Materials

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When I first began painting I used whatever materials I could afford.  However I quickly recognised there was a big difference in the quality of certain materials.  

The first upgrade to my materials was the pastels, using just whatever our local office supply store had in stock.  Someone had informed me that the local photography store had art supplies and I began to buy Grumbacher pastels, which the store stocked the new formula and by luck had a huge cache of the old formula pastels, which even to this day I will buy sets of the old stock whenever I can find it because the quality was that good.  It wasn't until moving to NYC that I discovered Sennelier, the company that invented the soft pastel for Degas and oil pastel for Picasso.  I have experimented with various brands, and while there are some very fine handmade pastels from England, the price point, the selections of colour and shape of the French made Sennelier are far better.  The same could be said of Oil Pastels.

When I transitioned to painting my artist uncle, Armando gave me some linen and acrylic paints.  However acrylics frustrated me and I ended up creating a shameful muddy colour.  It set me back because I felt frustrated by painting.  I decided to try oils since that is what most of the masters in art history used.  Painting over my acrylic mess, I instantly fell in love with the application of oils.  Over the years I have used acrylics, mainly as underpainting, but lately I have made several pieces using acrylics as a way to speed up the process.  I enjoy the quick drying time however I am not sold on their use in my studio in the long term.  Besides, there is something about oils that feels natural versus the plastic quality of acrylics.

As for surfaces, it's a mixed bag.  Even low quality canvas is good.  I have grown to trust and like Dick Blick's canvas brand, it is heavier and the stretcher bars are of higher quality.  I have linen I use here and there when I feel I have time to hand stretch my surfaces.  One good tip for artists is to buy your linen from fabric outlets.  I used to go to the garment district in NYC and pay half the price for far more linen than what one could buy in art stores.  In fact, one should really look through hardware stores and other alternatives for certain materials, such as odourless mineral spirits, linseed oil, and larger heavy bristle brushes.  And if you have the means to rip your own wood for stretchers, it's far cheaper, just remember to curve the edges where you would stretch the canvas over.  A squared edge will crack your paint.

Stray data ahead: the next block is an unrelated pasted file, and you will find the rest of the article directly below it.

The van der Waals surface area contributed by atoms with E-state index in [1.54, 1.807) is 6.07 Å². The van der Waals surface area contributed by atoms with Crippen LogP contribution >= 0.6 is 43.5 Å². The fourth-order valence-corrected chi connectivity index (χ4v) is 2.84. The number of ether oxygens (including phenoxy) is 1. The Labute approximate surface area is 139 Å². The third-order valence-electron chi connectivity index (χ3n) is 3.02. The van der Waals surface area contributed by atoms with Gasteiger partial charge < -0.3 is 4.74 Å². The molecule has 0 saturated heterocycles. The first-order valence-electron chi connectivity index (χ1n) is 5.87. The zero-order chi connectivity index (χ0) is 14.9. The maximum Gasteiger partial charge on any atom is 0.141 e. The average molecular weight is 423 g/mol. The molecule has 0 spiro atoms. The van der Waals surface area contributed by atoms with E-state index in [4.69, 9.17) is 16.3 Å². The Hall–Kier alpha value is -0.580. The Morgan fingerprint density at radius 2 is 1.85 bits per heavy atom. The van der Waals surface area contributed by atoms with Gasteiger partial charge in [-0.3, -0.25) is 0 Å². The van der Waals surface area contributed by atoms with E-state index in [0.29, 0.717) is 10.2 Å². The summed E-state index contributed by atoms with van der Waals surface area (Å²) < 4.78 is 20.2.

I have experimented with so many brands of paints that I couldn't possibly keep track of every brand.  From my experiences with pastels I understood quickly that buying better brands was the way to go.  Even so the price difference was huge.  Back in the day I could buy the cheaper brand for around $3.50 a tube, versus $5-6 for the student grade of a better brand.  In truth one cannot hardly tell that my first paintings were made with student grade, if at all.  I would make a pilgrimage to the larger art store in Albuquerque and discovered they had ample tubes of damaged paint at a highly discounted price.  I got to experiment with new and better quality paints.  

 

I would like to note that discovering art with a limited pallet was perhaps the best lesson life could have given me.  I literally own every colour that is made by an expensive French brand, which makes colour selection a breeze.  Yet when you are learning, if you really wish to master colour, I feel it is wise for younger artists to stumble their way through mixing their own colours based off of relatively few colours.  All the tubes of colour I have allows me to create new combinations of colours, but I still look at the colours I used in my early days in awe.

 

I also only recently began using black.  Prior to using black I would go as dark as Paynes Grey, and often incorporate greens and blues as the darker spectrum of my pallet.  I think white and black makes an artist lazy in creating darker and brighter spaces in their compositions.  

 

Over the years as money was available I was able to begin to buy better quality paint, the first brand I used that was of better quality was Utretch, a paint that came from NYC (I have ceased using them).  But once I was no longer in the city on a more daily basis I bought what was available at the local art stores, mainly Winsor Newton, a British brand with a long history.  As I got turned on to buying from catalogues or on my visits to Pearl Paints in China town in NYC, I would pick up random brands of paint.

 

I have artists friends who are particular about their brands, whereas I believe the best paints are found throughout various brands.  For an example Gamblin makes the best silver I've ever seen.  But what surprises me are those artist friends who are pretty famous and command high dollar who use brands I certainly tried and rejected for their lack of quality.

The price of high quality paints is steep.  I can spend a couple of hundreds of dollars and only have six tubes of paints to show for it.    

 

The brands I use are of the highest quality of paints.  The brands I use (in no particular order) are mainly:

Williamsburg, USA 

Old Holland, Netherlands

Sennelier, France

Schmincke, Germany

Other Brands I use are:

Gamblin, USA

Holbein, Japan

Blockx, Belguim

Winsor Newton, British